The BSc Software Engineering degree at Swansea University concentrates on the skills needed for a career in the software industry and focusses on the process of building software to a specification.
Students on our Software Engineering degree scheme will study the fundamental elements of computer science before progressing on to team working skills in year two. Students will be involved in real-world concepts like completing work started by other teams, and also working collaboratively with other teams – all of which are things that are common practice in industry.
In year three, students undertake a 40 credit project, two compulsory modules on Software Testing and Design Patterns and Generic Programming, and 60 credits of options. The project you undertake must be practical, and you must build a software system.
With a recent investment of £31m in a state-of-the-art Computational Foundry for computer and mathematical sciences, there are many good reasons to study a Computer Science degree at Swansea University. We are proud to be top in the UK for career prospects (Guardian University Guide 2018) and have consistently high student satisfaction scores (top in Wales / 94% National Student Survey 2017). We are also top 10 in the UK for teaching quality (Times & Sunday Times University Guide 2017) and have strong links with industry - our Project Fair allows our students to present their work to local businesses!
Disclaimer: Module selection options may change.
|Module Code||Semester||Credits||Module Name|
|CS-110||Semester 1 (Sep-Jan Taught)||15||Programming 1|
|CS-115||Semester 2 (Jan - Jun Taught)||15||Programming 2|
|CS-130||Semester 1 (Sep-Jan Taught)||15||Professional Issues 1: Computers and Society|
|CS-135||Semester 2 (Jan - Jun Taught)||15||Professional Issues 2: Software Development|
|CS-150||Semester 1 (Sep-Jan Taught)||15||Concepts of Computer Science 1|
|CS-155||Semester 2 (Jan - Jun Taught)||15||Concepts of Computer Science 2|
|CS-170||Semester 1 (Sep-Jan Taught)||15||Modelling Computing Systems 1|
|CS-175||Semester 2 (Jan - Jun Taught)||15||Modelling Computing Systems 2|
|Module Code||Semester||Credits||Module Name|
|CS-205||Semester 1 (Sep-Jan Taught)||15||Declarative Programming|
|CS-210||Semester 2 (Jan - Jun Taught)||15||Concurrency|
|CS-230||Semester 1 (Sep-Jan Taught)||15||Software Engineering|
|CS-235||Semester 2 (Jan - Jun Taught)||15||Software Engineering 2|
|CS-250||Semester 1 (Sep-Jan Taught)||15||Database Systems|
|CS-253||Semester 2 (Jan - Jun Taught)||15||Data Representation, Markup Languages and Web Services|
|CS-255||Semester 2 (Jan - Jun Taught)||15||Computer Graphics|
|CS-270||Semester 1 (Sep-Jan Taught)||15||Algorithms|
Students choose 120 credits from the following:
|Module Code||Semester||Credits||Module Name|
|CSC301||Semester 1 (Sep-Jan Taught)||15||Software Engineering Project Planning and Management|
|CSC364||Semester 2 (Jan - Jun Taught)||15||Software Testing|
|CSP300||Semester 1 and Semester 2 (Sep-Jun Taught)||15||Software Engineering Project Implementation and Dissertation|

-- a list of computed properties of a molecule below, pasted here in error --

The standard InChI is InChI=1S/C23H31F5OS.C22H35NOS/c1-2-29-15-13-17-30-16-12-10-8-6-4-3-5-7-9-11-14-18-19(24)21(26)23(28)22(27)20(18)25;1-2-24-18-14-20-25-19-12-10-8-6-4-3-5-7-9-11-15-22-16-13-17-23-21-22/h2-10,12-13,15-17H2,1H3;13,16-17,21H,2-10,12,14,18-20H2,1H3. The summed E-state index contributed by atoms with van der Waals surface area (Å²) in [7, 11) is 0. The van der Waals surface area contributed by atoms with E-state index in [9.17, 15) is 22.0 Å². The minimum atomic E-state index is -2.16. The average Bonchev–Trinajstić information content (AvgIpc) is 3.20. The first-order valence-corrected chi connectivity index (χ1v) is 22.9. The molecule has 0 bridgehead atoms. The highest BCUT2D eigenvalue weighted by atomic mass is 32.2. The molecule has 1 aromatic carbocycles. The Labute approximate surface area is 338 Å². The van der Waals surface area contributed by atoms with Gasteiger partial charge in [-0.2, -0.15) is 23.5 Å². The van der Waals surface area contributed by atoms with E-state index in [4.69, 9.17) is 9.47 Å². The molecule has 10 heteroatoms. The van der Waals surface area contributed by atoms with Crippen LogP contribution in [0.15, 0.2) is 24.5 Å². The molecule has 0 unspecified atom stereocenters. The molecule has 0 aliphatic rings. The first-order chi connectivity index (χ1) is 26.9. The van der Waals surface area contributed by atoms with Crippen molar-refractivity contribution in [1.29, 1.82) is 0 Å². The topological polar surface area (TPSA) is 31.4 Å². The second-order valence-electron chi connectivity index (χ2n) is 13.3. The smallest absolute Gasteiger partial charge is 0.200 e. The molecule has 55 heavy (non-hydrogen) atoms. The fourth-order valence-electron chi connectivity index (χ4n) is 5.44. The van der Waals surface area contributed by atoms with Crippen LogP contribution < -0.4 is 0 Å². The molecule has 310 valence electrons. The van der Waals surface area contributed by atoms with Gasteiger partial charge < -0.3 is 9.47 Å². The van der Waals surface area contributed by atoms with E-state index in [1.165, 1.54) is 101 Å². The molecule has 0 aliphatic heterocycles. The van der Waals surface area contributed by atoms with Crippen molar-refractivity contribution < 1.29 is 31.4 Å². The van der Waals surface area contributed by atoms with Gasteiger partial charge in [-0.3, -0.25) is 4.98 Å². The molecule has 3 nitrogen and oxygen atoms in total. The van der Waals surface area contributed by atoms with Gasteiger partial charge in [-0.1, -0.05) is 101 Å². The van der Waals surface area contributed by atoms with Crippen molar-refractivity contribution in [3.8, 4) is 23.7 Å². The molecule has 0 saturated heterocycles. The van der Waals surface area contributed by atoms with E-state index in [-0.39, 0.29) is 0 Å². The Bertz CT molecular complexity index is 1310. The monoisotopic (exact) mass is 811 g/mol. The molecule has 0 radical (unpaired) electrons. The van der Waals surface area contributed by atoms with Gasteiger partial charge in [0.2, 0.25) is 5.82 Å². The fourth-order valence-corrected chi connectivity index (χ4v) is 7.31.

|CSP301||Semester 1 and Semester 2 (Sep-Jun Taught)||15||Software Engineering Project Specification and Development|
Choose Exactly 60 credits from the following Modules:
|Module Code||Semester||Credits||Module Name||Guidance|
|CSC306||Semester 1 (Sep-Jan Taught)||15||Writing Mobile Apps|
|CSC309||Semester 1 and Semester 2 (Sep-Jun Taught)||15||Invention and Innovation in Computing|
|CSC313||Semester 1 (Sep-Jan Taught)||15||High Integrity Systems|
|CSC318||Semester 2 (Jan - Jun Taught)||15||Cryptography and IT-Security|
|CSC337||Semester 2 (Jan - Jun Taught)||15||Data Visualisation|
|CSC345||Semester 2 (Jan - Jun Taught)||15||Big Data and Machine Learning|
|CSC348||Semester 1 (Sep-Jan Taught)||15||Web Application Development|
|CSC349||Semester 2 (Jan - Jun Taught)||15||User Experience|
|CSC368||Semester 1 and Semester 2 (Sep-Jun Taught)||15||Embedded System Design|
|CSC371||Semester 1 (Sep-Jan Taught)||15||Advanced Object Oriented Programming|
|CSC375||Semester 1 (Sep-Jan Taught)||15||Logic for Computer Science|
|CSC385||Semester 2 (Jan - Jun Taught)||15||Modelling and Verification Techniques|
|CSC390||Semester 1 (Sep-Jan Taught)||15||Teaching Computing via a School Placement|
Our friendly staff are committed to a student experience and education of a very high standard and our department has over 40 years of commitment to the best international standards of university education.
We have excellent employment prospects in an ever growing and changing computing and ICT industry. Our excellent transferable skills open doors to careers in all sectors of the economy. Our university has a high success rate for graduation, low drop out rate, and excellent student support.
Offers for our main degree programmes are around AAB-BBB at A-level or DDD for BTEC depending on subjects taken. Our MEng and MSci programmes have one grade higher entry. Entry offers for our foundation year will be CCC at A-level or DMM at BTEC. We exclude General Studies, Key Skills and reject or make higher offers to some subject combinations.
A-level students: If you are studying Maths, Computer Science or Physics, your 2 other A levels can be in any subject.
If you are not studying Maths, Computer Science or Physics, 2 of your A-levels should come from the following list of subjects: Biology, Chemistry, Electronics, Psychology (Economics may replace Psychology). We will consider other subject combinations, but students must demonstrate an aptitude for maths and a proven track record of academic achievement in your chosen subjects.
BTEC students: BTEC extended diploma must be either Computing or Information Technology.